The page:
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Holy Lakes of India - Narayan Sarovar | Nakki Lake | Prashar Lake | Pushkar Lake | Suraj Tal

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India is a land that abounds with temples; religious pilgrimage sites; and holy springs and lakes. The most sacred spots are, in fact, so powerful that their spiritual intensity is actually palpable and visitors get to feel the heightened energy there.

In this post, we bring you a feature on some of the holiest lakes of India. Many of these lakes are associated with temples and interesting legends as well. Here is Part I of our article. We will continue with the feature in our next post.

Narayan Sarovar

Narayan Sarovar or Narayansar is a sacred land for Hindus and is situated on the Kori Creek. This lake is located in the Lakhpat Taluka of Kutch District, Gujarat. The ancient temple of Koteshwar, which lies just 4 kilometers ahead, is associated with this site.

Narayan Sarovar is one of the 5 holy lakes of Hinduism, collectively referred to as the Panch-Sarovar. The others are Mansarovar in Tibet, Pampa in Karnataka, Bhuvaneshwar in Orissa and Pushkar in Rajasthan. According to legend, a long time ago, the Saraswati River had an outlet into the sea, near present-day Narayan Sarovar. The waters of this lake were filled with the holy waters of River Saraswati.

This lake is mentioned in the Puranas. At one time, a drought hit the area and so, it was dry and arid all around. The people, animals and birds living there suffered and many died due to extreme dehydration.

The Devas and sages fervently prayed to Lord Sri Maha Vishnu to bring relief to the region. The Lord, in all his splendour, descended there and touched the land with his toe. Immediately, a lake sprang up there, bestowing the much-needed relief for everyone there. To this day, the land and the lake are revered as a holy place of pilgrimage.


Mahavishnu -Temple Mural Reprint
Mahavishnu
(Temple Mural Reprint)

The Sarovar (lake) is known to be very ancient and is considered to have existed since several centuries. Some accounts suggest that it was discovered by Alexander the Great and lasted till the change of the course of the Indus River. It was renewed in part after the great earthquake in 1819.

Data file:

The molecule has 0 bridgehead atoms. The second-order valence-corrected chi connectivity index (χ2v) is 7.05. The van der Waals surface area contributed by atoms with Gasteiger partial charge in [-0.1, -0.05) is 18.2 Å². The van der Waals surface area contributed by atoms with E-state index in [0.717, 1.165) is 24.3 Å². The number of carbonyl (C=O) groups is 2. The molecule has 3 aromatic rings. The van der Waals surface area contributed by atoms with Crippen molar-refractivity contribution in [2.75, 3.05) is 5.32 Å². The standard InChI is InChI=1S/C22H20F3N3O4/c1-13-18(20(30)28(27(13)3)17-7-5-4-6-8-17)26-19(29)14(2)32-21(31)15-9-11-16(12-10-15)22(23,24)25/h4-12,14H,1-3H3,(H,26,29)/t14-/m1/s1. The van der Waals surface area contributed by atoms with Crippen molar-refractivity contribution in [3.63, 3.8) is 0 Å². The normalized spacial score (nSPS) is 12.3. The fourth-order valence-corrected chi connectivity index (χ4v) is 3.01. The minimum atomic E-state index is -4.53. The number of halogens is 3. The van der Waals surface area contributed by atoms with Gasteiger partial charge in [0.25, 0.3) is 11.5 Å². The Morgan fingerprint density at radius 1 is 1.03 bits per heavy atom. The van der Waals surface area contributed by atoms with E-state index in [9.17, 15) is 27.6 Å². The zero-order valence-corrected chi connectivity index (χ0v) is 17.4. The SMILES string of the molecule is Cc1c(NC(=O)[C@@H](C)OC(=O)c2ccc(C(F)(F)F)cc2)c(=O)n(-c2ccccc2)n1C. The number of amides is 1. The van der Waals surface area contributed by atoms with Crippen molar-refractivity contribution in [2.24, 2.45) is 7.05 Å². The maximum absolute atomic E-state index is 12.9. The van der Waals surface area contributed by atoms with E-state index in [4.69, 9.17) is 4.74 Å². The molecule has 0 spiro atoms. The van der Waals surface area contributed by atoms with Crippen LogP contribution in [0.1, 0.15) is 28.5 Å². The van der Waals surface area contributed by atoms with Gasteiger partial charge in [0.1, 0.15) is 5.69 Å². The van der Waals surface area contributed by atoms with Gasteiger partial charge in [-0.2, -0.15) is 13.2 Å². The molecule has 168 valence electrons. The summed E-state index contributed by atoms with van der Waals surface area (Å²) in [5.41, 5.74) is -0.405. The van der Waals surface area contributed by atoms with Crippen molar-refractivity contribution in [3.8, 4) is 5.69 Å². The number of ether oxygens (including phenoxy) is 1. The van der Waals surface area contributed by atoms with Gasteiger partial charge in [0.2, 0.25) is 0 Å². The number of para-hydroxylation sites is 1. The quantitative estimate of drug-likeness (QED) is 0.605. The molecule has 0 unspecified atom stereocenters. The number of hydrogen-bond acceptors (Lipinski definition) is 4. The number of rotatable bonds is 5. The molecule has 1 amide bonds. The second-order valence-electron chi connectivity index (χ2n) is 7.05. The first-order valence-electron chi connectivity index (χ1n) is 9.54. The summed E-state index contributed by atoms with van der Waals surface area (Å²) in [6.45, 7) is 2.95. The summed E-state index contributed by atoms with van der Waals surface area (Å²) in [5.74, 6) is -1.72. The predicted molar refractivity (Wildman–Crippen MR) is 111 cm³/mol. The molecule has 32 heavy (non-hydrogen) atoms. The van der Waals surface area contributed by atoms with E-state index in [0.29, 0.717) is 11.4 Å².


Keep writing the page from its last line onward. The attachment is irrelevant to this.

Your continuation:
There was also an ancient temple of Adinarayan in the village, which was looked after by priests from the Kanphata sect. It was seized by a Sanyasi or Atii named Narangar, from Junagadh. Narangar created long and broad embankments, dividing the water into a number of bathing spaces. He furnished all the sides, except the east, with flights of stone steps; also building rest-houses everywhere.

Temples

In Narayansar, one can find temples dedicated to the worship of Shri Trikamraiji, Laxminarayan, Govardhannathji, Dwarkanath, Adinarayan, Ranchodraiji and Goddess Lakshmi. The entire temple complex is surrounded by a fortified wall, outside which there is a cluster of small village houses. Formerly, it was connected to the mainland by a yellow stone causeway, about 3000 feet long and 15 feet wide, built in 1863 by a Bhatia from Bombay, named Gokaldas Liladhar Padsha. Now, there is a new causeway in place of it.

The temples complex comprises seven stone temples, situated along a paved courtyard. They can be approached from the lake by flights of stone steps. Vagheli Mahakunvar, the wife of Rao Deshalji I, the Rao of Kutch State, was displeased with the priest of Dwarka. After discussing with her Brahmans, she vowed to build Narayansar in order to rival the beauty of Dwarka.

Accordingly, she built the first temples of Lakshminarayan and Trikamray in 1734. They were constructed in the same style as of the temples of Dwarka. She used the revenues and taxes collected from the adjoining villages to build the places of worship.

The temple of Trikamray resembles that of Koteshwar in style and shape. The earthquake of 1819 brought down the central dome, but has since been rebuilt. The space between this central dome and the shrine is ornamented in black and white marble. The doors are silver-plated. In the main shrine, on a silver throne, stands the image of Trikamray in black marble. Under the throne is a figure, again in black marble, of Vishnu's vahana (vehicle), Garuda. Over the image are forty gold and silver parasols, which have been offered by devotees.

The other five temples built by Vagheli Mahakunvar form a row of six domes, supported by 14 pillars and 48 pilasters. They are ornamented with carving on their bases, shafts and capitals. The sides of each pillar support the lintel of the next, thus forming an imposing, continuous pattern of scrolled volutes. The temples have a common verandah, with entrances in the front. Each temple has its own inscription.